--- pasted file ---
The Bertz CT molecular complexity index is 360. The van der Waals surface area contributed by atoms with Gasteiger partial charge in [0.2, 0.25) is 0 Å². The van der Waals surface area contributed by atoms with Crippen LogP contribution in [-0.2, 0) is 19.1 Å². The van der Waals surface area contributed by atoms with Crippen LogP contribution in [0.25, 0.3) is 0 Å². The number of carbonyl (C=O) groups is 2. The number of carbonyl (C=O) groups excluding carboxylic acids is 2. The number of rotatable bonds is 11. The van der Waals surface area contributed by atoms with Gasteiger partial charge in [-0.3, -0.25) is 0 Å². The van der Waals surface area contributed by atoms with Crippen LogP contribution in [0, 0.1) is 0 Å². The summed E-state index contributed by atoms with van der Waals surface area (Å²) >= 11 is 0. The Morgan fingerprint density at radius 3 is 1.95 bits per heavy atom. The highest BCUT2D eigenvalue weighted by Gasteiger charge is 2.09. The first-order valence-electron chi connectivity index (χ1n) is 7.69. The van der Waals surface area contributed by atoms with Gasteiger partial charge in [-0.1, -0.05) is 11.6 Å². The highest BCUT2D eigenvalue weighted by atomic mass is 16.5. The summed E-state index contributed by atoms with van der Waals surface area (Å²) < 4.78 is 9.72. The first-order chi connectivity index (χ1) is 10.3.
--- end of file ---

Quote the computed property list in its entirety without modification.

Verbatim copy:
The Bertz CT molecular complexity index is 360. The van der Waals surface area contributed by atoms with Gasteiger partial charge in [0.2, 0.25) is 0 Å². The van der Waals surface area contributed by atoms with Crippen LogP contribution in [-0.2, 0) is 19.1 Å². The van der Waals surface area contributed by atoms with Crippen LogP contribution in [0.25, 0.3) is 0 Å². The number of carbonyl (C=O) groups is 2. The number of carbonyl (C=O) groups excluding carboxylic acids is 2. The number of rotatable bonds is 11. The van der Waals surface area contributed by atoms with Gasteiger partial charge in [-0.3, -0.25) is 0 Å². The van der Waals surface area contributed by atoms with Crippen LogP contribution in [0, 0.1) is 0 Å². The summed E-state index contributed by atoms with van der Waals surface area (Å²) >= 11 is 0. The Morgan fingerprint density at radius 3 is 1.95 bits per heavy atom. The highest BCUT2D eigenvalue weighted by Gasteiger charge is 2.09. The first-order valence-electron chi connectivity index (χ1n) is 7.69. The van der Waals surface area contributed by atoms with Gasteiger partial charge in [-0.1, -0.05) is 11.6 Å². The highest BCUT2D eigenvalue weighted by atomic mass is 16.5. The summed E-state index contributed by atoms with van der Waals surface area (Å²) < 4.78 is 9.72. The first-order chi connectivity index (χ1) is 10.3.